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DAN SHIPSIDES - Essay for Four Now project


Essay for Four Now catalogue.

Selections from ACNI and the Arts council of Ireland collections at the Lewis Glucksman Gallery, Cork. 2005
ISBN 1-904291-15-5

I've lived in Belfast for ten years. Before moving over from England I had a limited knowledge of Irish art and although I have since become very familiar with aspects of it I didn't ‘artistically grow up' with it . This perhaps gives me a different position than the others on the selection panel in that my fondness for certain artists and works (older than ten years old) doesn't exist in a personally experienced historical context. I wasn't around when the work was breaking its ground. For me this puts much of the work in the collections outside an historical framework. Clues to period dating work can lie in style and aesthetics and certain presentation values - but these are aspects which don't overly impress anyway. Work that is imbued with an obvious period style tends not to appeal to me. In fact I'm more interested in work that might avoid the modes and mores of its generation and may present a challenge in the assumption that the artist is pursuing specific lines of enquiry beyond the formal. To me the collections were interesting in that I felt little obligation to an ‘official' or personal history and was able to cherry pick ‘whimsically' through the ideas, concepts and themes present in the works.

Whilst there is some in my selection, I thought I would be attracted to more landscape painting. I felt a responsibility towards expanding ideas on landscape in my role as a selector and much of the work I thought about selecting would have kept the subject tightly tethered. Landscape is quite present in other ways though - ‘space' in a conceptual sense directed my selection. All the works in my selection exhibit some dimension of space, whether it be rural, urban, political, geographic, physical, measured, graphic, metaphysical or spiritual. Of course it is easy to find some aspect of space in any artwork, it is in some way pretty integral to all art activity, but particular spatial explorations seem central to the work I have selected.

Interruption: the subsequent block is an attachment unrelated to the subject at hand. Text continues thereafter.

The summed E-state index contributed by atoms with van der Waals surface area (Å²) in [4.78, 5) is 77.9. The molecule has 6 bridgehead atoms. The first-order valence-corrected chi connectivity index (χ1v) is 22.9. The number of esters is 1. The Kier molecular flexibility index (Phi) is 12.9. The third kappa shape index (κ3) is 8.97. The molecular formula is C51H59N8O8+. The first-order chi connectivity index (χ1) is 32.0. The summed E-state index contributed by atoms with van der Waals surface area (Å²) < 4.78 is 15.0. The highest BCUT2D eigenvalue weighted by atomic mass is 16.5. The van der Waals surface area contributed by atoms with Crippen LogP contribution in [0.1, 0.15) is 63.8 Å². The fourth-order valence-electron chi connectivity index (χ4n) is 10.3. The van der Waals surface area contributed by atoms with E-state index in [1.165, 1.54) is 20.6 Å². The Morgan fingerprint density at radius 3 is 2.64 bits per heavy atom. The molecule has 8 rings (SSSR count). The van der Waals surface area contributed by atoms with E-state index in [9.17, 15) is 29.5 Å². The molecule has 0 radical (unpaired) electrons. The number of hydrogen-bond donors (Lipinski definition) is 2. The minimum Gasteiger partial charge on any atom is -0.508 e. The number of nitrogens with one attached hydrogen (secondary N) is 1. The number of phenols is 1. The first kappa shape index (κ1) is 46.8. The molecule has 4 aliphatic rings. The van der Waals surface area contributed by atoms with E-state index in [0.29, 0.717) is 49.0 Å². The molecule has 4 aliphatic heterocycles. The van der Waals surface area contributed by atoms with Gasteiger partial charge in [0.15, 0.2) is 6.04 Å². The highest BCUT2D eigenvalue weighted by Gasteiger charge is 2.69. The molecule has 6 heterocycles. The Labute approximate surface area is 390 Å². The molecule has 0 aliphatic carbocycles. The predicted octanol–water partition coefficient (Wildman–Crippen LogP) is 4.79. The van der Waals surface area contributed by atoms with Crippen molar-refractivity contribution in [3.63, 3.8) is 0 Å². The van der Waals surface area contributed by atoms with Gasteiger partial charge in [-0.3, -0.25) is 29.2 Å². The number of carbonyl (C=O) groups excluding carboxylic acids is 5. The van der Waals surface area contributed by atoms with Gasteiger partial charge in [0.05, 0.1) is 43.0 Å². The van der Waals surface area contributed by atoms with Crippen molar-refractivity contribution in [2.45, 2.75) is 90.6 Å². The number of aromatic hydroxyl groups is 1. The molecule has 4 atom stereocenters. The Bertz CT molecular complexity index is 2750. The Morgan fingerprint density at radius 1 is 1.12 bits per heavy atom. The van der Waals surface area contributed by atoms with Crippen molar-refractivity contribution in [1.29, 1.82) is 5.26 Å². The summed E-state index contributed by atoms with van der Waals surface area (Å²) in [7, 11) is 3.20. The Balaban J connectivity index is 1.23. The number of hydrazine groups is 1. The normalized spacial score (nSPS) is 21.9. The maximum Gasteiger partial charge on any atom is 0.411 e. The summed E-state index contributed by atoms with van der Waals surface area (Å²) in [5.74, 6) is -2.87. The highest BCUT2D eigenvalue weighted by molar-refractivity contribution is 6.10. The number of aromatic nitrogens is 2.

The spatial landscape, rural or urban plays a big role in my own work. I tend not to work with pictorial far horizons but with images or ideas that deal conceptually with a nearer more tangible and often physical space. Complementing the artist's stated intention for his work to address the relationship of memory to place (another spatial dimension), the sense of the local and clarity in Willie Doherty's text and photographic work Echoing emphasizes the precision needed, implied in the subject matter, to spatially measure our surrounding environment in relation to our needs and designs. The water-level gauge in this photograph sums up a measured physical and personal engagement with place - a dynamic which seems wondrous, pragmatic and necessary.

Whilst unassuming, Leo Duff's small painting Belfast Flour Mills seems to glow with energy. The fabric and food mills of Belfast, mainly disused or reused, are amazing and particular structures. They represent the sense of ambition and feasibility (along with an undoubted unethical history of trade and power) which grounded Victorian and Edwardian Belfast and connected it with other continents. Much of flour for the bread eaten here would have traveled through this mill from North America. Does the strange supernatural light in the painting embody a trust in an empirical future or the sunset on that faith? A very similar or maybe this particular mill still stands on the shore of Belfast Lough. Perhaps now the image suggests the ‘Ready-Brek' glow of the transformational potential that is claimed to be architecturally and culturally happening, and certainly should be happening in Belfast, or instead it could suggest a hall in flames. The actual real building is massive, really excitingly big. The painting communicates that in quite an intimate way.

Space in many artworks is particular, considered and experimental but architectural design engages with and articulates the space of specific locations in more physical precise ways than traditional modes of art are perhaps normally able to. So I was really interested to come across the architectural designs and models which make up the A room of one's own School's Show touring exhibition, commissioned for The Arts Council/An Chomhairle EalaÌon collection. Seeing this alongside the other art in the collection is interesting because it points towards critical discourses embraced by much contemporary art practice. A preoccupation for many artists today is how we engage with the spaces around us and so it is not unusual to see artists thinking and making like architects, and indeed visa versa. However there maybe specific differences, as evident here, where the architectural brief looks for solutions to spatial problems (designing a place to inhabit), art practice often poses problems as alternative perspectives.